In recent months, brands and retailers have had to adapt to a pandemic that no one saw coming, and one thing is for certain: engagement on sponsored content is increasing with more people at home and on social media. And while the pros of influencer marketing were prevalent to brands prior to COVID-19 (building trust and credibility, expanding your brand’s reach, etc), this new landscape requires both brands and influencers to adapt quickly to a market where priorities have shifted, consumers may be more sensitive, and actions may be more highly scrutinized.
Let’s take a look at how influencer marketing has evolved in recent years, what has changed during the COVID-19 crisis, and what brands can do now to stay impactful and relevant.
The Old and the New
In a 2019 benchmark report by Influencer Marketing Hub, 92% of consumers believed that influencer marketing was an effective form of marketing. Due in part to features like Checkout on Instagram, which allows consumers to select from various options such as size or color and proceed to payment without leaving Instagram, 83% of consumers surveyed claimed to purchase items that are advertised by influencers.
The influencer marketing platform market is also growing at incredible scale as brands and agencies look to foster deeper connections with consumers being “influenced.”. With over 300 new influencer marketing-focused platforms and agencies entering the market in 2019, brands can now easily discover potential influencers, develop relationships with influencers, and run campaigns.
And while Instagram continues to dominate influencer marketing, other digital platforms such as YouTube, Twitter, and LinkedIn increasingly play a pivotal role in extending a brand’s reach to engaged audiences.
Upon the introduction of COVID-19, the average screen time has increased and consumer habits have shifted, meaning that brands need to be vigilant about hitting all digital platforms more than ever. During this unprecedented event, trusted social media influencers continue to be a reliable source of information and an effective, authentic way to communicate with target audiences.
Here are some best practices for influencer marketing in the wake of COVID-19.
Understanding Data Trends: How have social mentions of your brand or category (i.e. skincare, cereal, workout clothes) changed? Make sure to keep track of your website traffic, likes, and consumer engagement with videos, etc. across all social platforms. This information can help determine your content strategy, so you can continue building strong relationships with your followers.
Adjusting the Distribution of Content: In the past two months, brands have transitioned to more video and live stream campaigns than pictures. With everyone working from home, brands should take advantage of the time people spend on their computers, TV’s and smart phones during the day with these more dynamic forms of content.
Staying Adaptable and Sensitive: The term “home-influencer” is making its mark, as brands adapt their products and messaging to fit the needs of the “stay-at-home” consumer. Consider hosting virtual events with your influencer of choice, and co-host a cooking class, a make-up tutorial, or a live Q&A. Many brands are also showing their solidarity by including messaging pertaining to “stay-at-home” orders, highlighting their commitment to employees, shipping policies, and customer experience. At the end of the day, you always want to ask yourself, “How can I continue helping our employees and customers?” and make sure that notion is conveyed in the co-marketing efforts with influencers.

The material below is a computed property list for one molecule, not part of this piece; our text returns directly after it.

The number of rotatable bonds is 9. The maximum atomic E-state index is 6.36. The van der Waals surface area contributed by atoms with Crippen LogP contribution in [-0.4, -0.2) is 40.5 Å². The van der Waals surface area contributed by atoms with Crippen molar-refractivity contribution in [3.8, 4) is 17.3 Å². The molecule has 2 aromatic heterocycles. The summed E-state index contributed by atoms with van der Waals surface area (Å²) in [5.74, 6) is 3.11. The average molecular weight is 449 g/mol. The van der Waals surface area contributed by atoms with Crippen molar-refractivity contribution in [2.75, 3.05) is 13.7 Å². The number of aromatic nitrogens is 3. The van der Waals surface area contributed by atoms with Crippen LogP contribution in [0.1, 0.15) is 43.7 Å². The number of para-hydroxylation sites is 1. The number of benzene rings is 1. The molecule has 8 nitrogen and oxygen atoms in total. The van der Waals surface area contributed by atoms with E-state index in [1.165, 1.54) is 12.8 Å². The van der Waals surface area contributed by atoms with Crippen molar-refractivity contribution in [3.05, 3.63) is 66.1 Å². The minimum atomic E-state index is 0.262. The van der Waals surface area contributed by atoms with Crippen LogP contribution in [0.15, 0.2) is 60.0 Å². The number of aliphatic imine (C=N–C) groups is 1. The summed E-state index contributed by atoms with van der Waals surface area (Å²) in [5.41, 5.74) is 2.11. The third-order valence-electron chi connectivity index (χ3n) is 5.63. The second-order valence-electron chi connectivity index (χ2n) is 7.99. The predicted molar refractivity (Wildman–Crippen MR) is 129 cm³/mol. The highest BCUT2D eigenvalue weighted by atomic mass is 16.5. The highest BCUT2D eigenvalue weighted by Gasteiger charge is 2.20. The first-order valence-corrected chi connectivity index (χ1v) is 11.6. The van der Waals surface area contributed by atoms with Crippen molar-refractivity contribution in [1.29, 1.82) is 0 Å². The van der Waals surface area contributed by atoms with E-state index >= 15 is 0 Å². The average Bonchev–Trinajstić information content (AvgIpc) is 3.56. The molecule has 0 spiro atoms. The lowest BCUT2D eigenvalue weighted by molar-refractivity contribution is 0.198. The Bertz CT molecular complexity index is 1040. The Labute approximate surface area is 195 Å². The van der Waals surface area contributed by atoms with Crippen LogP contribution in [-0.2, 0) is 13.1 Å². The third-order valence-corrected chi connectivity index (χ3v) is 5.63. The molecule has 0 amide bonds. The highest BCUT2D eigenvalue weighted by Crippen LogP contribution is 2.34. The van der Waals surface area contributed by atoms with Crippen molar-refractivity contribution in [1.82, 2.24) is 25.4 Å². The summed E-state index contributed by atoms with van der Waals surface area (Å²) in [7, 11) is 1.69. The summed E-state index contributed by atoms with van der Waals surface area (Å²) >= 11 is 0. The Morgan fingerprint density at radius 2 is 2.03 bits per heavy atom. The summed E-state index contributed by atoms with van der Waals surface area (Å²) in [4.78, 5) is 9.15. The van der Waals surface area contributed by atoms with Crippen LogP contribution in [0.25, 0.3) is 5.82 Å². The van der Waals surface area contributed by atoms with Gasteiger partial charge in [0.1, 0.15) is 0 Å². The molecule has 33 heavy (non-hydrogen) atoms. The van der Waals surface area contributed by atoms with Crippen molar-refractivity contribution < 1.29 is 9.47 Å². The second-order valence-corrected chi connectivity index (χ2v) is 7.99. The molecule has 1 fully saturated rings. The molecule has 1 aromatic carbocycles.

A good example of a brand effectively using influencer marketing is Alo Yoga. With spin classes, weight rooms and other fitness venues closed temporarily, health & wellness brands are creating unique ways for people to continue their daily workout routines during COVID-19 to stay active at home. The team at Alo Yoga entered into a partnership with influencer Callie Gullickson, who helped promote a workout series called Sweat & Tone (hosted on Instagram Live). Not only did Callie help increase awareness of the brand with her extensive following, but Alo Yoga also increased customer engagement with highly intensive workouts, which resulted in more traffic to its website, and better brand recognition and loyalty in a highly competitive space.
What to Expect in 2020 and Beyond
With demands shifting, and as both brands and influencers need to output the right kind of content in order to strive in a post-COVID climate, we can expect a lot more storytelling, with influencers showing their followers how they adapt to life at home and how different brands play into their new routines. Live content will also continue to become more popular, as professionals from all industries look for safe ways to stay connected, from athletic trainers to business consultants to live performers. Not to mention the element of authenticity and humanity Instagram Live brings to users.
The most human brands will continue to come out on top, especially the ones that invest in building long-lasting connections with their customers and partake in cultural conversations that are considered important to their target demographic. And, as the near-term effects of the coronavirus outbreak continue to be felt across the global economy, businesses and creators in the influencer marketing industry will continue to adapt to the new “consumer state of mind” by developing strategies with active listening of their consumers’ needs and determining how their brand fits into people’s new routines under #socialdistancing.
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